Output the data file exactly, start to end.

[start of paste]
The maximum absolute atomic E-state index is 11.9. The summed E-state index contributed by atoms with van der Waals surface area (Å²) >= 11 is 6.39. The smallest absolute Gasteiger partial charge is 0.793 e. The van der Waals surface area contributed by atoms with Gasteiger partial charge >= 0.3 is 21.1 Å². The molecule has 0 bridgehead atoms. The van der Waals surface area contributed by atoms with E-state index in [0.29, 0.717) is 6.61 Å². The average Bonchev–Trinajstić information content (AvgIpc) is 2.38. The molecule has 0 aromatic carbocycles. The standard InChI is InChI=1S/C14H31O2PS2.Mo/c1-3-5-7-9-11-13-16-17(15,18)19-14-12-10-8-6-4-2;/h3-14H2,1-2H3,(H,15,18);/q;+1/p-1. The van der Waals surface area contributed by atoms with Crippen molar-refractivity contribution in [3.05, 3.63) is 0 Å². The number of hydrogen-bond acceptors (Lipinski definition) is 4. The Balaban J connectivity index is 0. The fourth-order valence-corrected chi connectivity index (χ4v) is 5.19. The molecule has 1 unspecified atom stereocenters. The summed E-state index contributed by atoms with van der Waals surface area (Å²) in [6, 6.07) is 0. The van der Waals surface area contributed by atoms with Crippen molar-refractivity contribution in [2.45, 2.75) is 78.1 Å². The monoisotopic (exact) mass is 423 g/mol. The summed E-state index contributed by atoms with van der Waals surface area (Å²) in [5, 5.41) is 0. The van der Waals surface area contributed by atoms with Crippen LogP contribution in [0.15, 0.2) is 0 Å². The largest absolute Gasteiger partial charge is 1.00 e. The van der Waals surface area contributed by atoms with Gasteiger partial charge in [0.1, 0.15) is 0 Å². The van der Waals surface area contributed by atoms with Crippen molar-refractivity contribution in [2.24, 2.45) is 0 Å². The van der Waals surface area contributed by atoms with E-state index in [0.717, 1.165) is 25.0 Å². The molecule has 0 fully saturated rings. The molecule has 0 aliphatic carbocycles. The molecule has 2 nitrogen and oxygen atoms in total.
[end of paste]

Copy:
The maximum absolute atomic E-state index is 11.9. The summed E-state index contributed by atoms with van der Waals surface area (Å²) >= 11 is 6.39. The smallest absolute Gasteiger partial charge is 0.793 e. The van der Waals surface area contributed by atoms with Gasteiger partial charge >= 0.3 is 21.1 Å². The molecule has 0 bridgehead atoms. The van der Waals surface area contributed by atoms with E-state index in [0.29, 0.717) is 6.61 Å². The average Bonchev–Trinajstić information content (AvgIpc) is 2.38. The molecule has 0 aromatic carbocycles. The standard InChI is InChI=1S/C14H31O2PS2.Mo/c1-3-5-7-9-11-13-16-17(15,18)19-14-12-10-8-6-4-2;/h3-14H2,1-2H3,(H,15,18);/q;+1/p-1. The van der Waals surface area contributed by atoms with Crippen molar-refractivity contribution in [3.05, 3.63) is 0 Å². The number of hydrogen-bond acceptors (Lipinski definition) is 4. The Balaban J connectivity index is 0. The fourth-order valence-corrected chi connectivity index (χ4v) is 5.19. The molecule has 1 unspecified atom stereocenters. The summed E-state index contributed by atoms with van der Waals surface area (Å²) in [6, 6.07) is 0. The van der Waals surface area contributed by atoms with Crippen molar-refractivity contribution in [2.45, 2.75) is 78.1 Å². The monoisotopic (exact) mass is 423 g/mol. The summed E-state index contributed by atoms with van der Waals surface area (Å²) in [5, 5.41) is 0. The van der Waals surface area contributed by atoms with Crippen LogP contribution in [0.15, 0.2) is 0 Å². The largest absolute Gasteiger partial charge is 1.00 e. The van der Waals surface area contributed by atoms with Gasteiger partial charge in [0.1, 0.15) is 0 Å². The van der Waals surface area contributed by atoms with Crippen molar-refractivity contribution in [2.24, 2.45) is 0 Å². The van der Waals surface area contributed by atoms with E-state index in [0.717, 1.165) is 25.0 Å². The molecule has 0 fully saturated rings. The molecule has 0 aliphatic carbocycles. The molecule has 2 nitrogen and oxygen atoms in total.